Since forever, I could feel the damage we were doing to our planet in my bones. I could see the hypocrisy of humanity even when I wasn’t yet sure how to use the toilet, and then as an adult, consumerism was always something bothering me, especially when succumbing to the same temptations I dared judge in others. In the book, I criticise myself as well as everyone else.
Q4: Your characters are amazing and so realistic. Did you have an inspiration for your characters in real people, or did you invent them? And do you have a favourite? Bana and Riva are mine.
A4: Thank you! I was actually greatly worried about my characterisation, and I am glad I seemed to make it work!
To answer your question: I had only one real life inspiration, and that is for Helena. She is based on my real life best friend, and the kind of relationship she and Alex have is more or less what my muse and I have. The other characters are invented; they are not based on anyone I know, not that I’m aware of. But mind is a tricky thing, pulling memories even when you’re not aware.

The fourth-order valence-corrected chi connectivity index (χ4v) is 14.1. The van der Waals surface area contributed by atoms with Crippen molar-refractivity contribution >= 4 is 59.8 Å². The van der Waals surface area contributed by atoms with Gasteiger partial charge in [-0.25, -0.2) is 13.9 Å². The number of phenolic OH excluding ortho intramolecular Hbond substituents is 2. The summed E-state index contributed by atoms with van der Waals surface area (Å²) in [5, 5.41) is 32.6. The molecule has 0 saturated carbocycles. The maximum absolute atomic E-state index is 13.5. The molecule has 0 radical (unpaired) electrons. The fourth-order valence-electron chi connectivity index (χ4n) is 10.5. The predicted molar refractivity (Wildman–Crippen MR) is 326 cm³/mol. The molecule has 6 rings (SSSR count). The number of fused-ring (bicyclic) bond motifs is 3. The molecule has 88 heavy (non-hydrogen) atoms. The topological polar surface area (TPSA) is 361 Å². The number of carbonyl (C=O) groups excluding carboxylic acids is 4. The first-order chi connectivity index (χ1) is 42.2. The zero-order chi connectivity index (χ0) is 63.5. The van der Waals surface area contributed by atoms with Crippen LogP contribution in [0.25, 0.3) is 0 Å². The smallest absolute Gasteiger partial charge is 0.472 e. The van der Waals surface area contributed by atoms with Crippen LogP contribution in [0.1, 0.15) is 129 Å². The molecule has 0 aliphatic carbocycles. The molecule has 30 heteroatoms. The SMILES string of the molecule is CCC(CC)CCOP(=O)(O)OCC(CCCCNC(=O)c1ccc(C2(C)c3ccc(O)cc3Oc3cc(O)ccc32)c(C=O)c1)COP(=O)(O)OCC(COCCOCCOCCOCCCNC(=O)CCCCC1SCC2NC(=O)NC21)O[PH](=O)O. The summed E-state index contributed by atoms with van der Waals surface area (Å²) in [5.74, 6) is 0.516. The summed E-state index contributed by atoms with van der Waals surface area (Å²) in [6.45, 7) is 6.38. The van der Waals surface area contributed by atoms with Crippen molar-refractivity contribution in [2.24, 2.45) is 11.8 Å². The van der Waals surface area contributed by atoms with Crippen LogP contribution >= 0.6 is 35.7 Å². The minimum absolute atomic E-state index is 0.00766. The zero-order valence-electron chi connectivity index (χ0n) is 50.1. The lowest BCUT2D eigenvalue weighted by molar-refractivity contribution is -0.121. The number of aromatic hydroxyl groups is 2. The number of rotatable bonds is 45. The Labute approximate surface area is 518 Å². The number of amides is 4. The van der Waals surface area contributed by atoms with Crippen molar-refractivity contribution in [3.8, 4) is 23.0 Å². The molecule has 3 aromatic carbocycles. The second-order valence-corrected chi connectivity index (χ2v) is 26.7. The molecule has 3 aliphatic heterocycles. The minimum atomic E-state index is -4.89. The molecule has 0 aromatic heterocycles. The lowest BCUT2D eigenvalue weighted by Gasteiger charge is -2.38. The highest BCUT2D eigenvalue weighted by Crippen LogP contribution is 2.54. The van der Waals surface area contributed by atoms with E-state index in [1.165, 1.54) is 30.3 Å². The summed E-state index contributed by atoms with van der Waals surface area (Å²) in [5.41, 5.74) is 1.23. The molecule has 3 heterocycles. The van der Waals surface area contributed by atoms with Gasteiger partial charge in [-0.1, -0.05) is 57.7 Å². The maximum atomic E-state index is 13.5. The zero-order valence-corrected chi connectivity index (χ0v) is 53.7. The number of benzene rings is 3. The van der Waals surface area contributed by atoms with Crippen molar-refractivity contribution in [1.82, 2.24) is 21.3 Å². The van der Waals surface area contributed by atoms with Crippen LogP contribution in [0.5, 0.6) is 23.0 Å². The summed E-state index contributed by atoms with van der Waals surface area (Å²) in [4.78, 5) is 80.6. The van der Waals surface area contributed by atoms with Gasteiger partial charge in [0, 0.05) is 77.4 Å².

My favourite character would be Riva. She’s brash, honest to the bone, and loyal. She’s a perfect friend and a perfect lover. (Spoiler alert) I’ll continue to be mad at Alex for not choosing her.
Q5: I absolutely love Einstein, so I have to make a special mention of him. Is he based on a real dog person? And if yes, can you tell us more about him?
A5: Einstein is based on a dog of the same name from Dean Koontz’s novel, Watchers. They share many similar traits, and it is, in a way, my way to honour the book that shaped my childhood. It was always my favourite. A classical good versus evil where nothing is black and white: where the evil has a heart, and the good is never a hundred percent pure. It is, in short, what humanity is. Plus, I love dogs.